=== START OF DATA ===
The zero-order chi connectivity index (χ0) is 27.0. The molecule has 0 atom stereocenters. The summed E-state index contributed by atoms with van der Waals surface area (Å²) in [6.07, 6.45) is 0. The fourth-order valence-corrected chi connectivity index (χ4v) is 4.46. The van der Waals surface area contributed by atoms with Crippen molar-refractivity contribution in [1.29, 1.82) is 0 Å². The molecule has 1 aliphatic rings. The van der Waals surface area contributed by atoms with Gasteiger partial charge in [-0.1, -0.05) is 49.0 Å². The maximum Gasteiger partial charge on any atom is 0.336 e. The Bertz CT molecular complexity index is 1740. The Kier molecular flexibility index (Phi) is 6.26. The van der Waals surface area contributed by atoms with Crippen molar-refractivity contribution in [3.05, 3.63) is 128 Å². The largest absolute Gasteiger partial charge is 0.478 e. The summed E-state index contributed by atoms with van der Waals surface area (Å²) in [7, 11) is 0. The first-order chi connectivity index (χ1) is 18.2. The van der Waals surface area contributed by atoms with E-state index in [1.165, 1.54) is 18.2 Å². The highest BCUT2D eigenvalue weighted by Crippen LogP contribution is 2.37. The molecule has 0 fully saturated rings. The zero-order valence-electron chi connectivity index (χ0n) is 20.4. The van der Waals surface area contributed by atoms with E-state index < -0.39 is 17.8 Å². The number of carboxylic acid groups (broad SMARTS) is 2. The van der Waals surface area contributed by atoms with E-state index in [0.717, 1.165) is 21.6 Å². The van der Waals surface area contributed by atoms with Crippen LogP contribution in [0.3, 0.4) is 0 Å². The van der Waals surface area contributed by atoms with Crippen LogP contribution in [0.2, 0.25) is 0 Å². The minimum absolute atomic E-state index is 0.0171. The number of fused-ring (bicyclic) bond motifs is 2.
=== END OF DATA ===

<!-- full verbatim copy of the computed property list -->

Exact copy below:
The zero-order chi connectivity index (χ0) is 27.0. The molecule has 0 atom stereocenters. The summed E-state index contributed by atoms with van der Waals surface area (Å²) in [6.07, 6.45) is 0. The fourth-order valence-corrected chi connectivity index (χ4v) is 4.46. The van der Waals surface area contributed by atoms with Crippen molar-refractivity contribution in [1.29, 1.82) is 0 Å². The molecule has 1 aliphatic rings. The van der Waals surface area contributed by atoms with Gasteiger partial charge in [-0.1, -0.05) is 49.0 Å². The maximum Gasteiger partial charge on any atom is 0.336 e. The Bertz CT molecular complexity index is 1740. The Kier molecular flexibility index (Phi) is 6.26. The van der Waals surface area contributed by atoms with Crippen molar-refractivity contribution in [3.05, 3.63) is 128 Å². The largest absolute Gasteiger partial charge is 0.478 e. The summed E-state index contributed by atoms with van der Waals surface area (Å²) in [7, 11) is 0. The first-order chi connectivity index (χ1) is 18.2. The van der Waals surface area contributed by atoms with E-state index in [1.165, 1.54) is 18.2 Å². The highest BCUT2D eigenvalue weighted by Crippen LogP contribution is 2.37. The molecule has 0 fully saturated rings. The zero-order valence-electron chi connectivity index (χ0n) is 20.4. The van der Waals surface area contributed by atoms with E-state index < -0.39 is 17.8 Å². The number of carboxylic acid groups (broad SMARTS) is 2. The van der Waals surface area contributed by atoms with E-state index in [0.717, 1.165) is 21.6 Å². The van der Waals surface area contributed by atoms with Crippen LogP contribution in [0.3, 0.4) is 0 Å². The van der Waals surface area contributed by atoms with Crippen LogP contribution in [0.2, 0.25) is 0 Å². The minimum absolute atomic E-state index is 0.0171. The number of fused-ring (bicyclic) bond motifs is 2.